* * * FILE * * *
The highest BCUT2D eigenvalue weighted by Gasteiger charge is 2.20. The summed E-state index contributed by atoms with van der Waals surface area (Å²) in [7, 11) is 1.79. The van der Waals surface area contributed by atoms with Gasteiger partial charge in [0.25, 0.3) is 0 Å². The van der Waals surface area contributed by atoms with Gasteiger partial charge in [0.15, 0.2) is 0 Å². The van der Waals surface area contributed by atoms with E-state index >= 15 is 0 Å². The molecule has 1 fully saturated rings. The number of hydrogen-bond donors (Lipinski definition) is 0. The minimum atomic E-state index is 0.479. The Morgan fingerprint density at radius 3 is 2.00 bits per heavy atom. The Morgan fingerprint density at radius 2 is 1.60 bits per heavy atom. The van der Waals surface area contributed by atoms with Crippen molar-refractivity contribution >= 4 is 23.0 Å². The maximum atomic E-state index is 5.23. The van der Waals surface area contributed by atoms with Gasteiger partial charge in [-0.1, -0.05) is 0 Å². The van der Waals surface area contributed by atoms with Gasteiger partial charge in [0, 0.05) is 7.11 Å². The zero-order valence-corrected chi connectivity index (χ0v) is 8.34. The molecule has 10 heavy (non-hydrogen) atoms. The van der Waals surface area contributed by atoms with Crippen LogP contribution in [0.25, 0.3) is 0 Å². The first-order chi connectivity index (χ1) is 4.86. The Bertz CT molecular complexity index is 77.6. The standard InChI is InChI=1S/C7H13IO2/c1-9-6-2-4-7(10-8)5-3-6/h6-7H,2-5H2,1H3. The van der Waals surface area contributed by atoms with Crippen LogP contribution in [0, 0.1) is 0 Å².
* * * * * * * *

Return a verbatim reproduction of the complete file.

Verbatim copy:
The highest BCUT2D eigenvalue weighted by Gasteiger charge is 2.20. The summed E-state index contributed by atoms with van der Waals surface area (Å²) in [7, 11) is 1.79. The van der Waals surface area contributed by atoms with Gasteiger partial charge in [0.25, 0.3) is 0 Å². The van der Waals surface area contributed by atoms with Gasteiger partial charge in [0.15, 0.2) is 0 Å². The van der Waals surface area contributed by atoms with E-state index >= 15 is 0 Å². The molecule has 1 fully saturated rings. The number of hydrogen-bond donors (Lipinski definition) is 0. The minimum atomic E-state index is 0.479. The Morgan fingerprint density at radius 3 is 2.00 bits per heavy atom. The Morgan fingerprint density at radius 2 is 1.60 bits per heavy atom. The van der Waals surface area contributed by atoms with Crippen molar-refractivity contribution >= 4 is 23.0 Å². The maximum atomic E-state index is 5.23. The van der Waals surface area contributed by atoms with Gasteiger partial charge in [-0.1, -0.05) is 0 Å². The van der Waals surface area contributed by atoms with Gasteiger partial charge in [0, 0.05) is 7.11 Å². The zero-order valence-corrected chi connectivity index (χ0v) is 8.34. The molecule has 10 heavy (non-hydrogen) atoms. The van der Waals surface area contributed by atoms with Crippen LogP contribution in [0.25, 0.3) is 0 Å². The first-order chi connectivity index (χ1) is 4.86. The Bertz CT molecular complexity index is 77.6. The standard InChI is InChI=1S/C7H13IO2/c1-9-6-2-4-7(10-8)5-3-6/h6-7H,2-5H2,1H3. The van der Waals surface area contributed by atoms with Crippen LogP contribution in [0, 0.1) is 0 Å².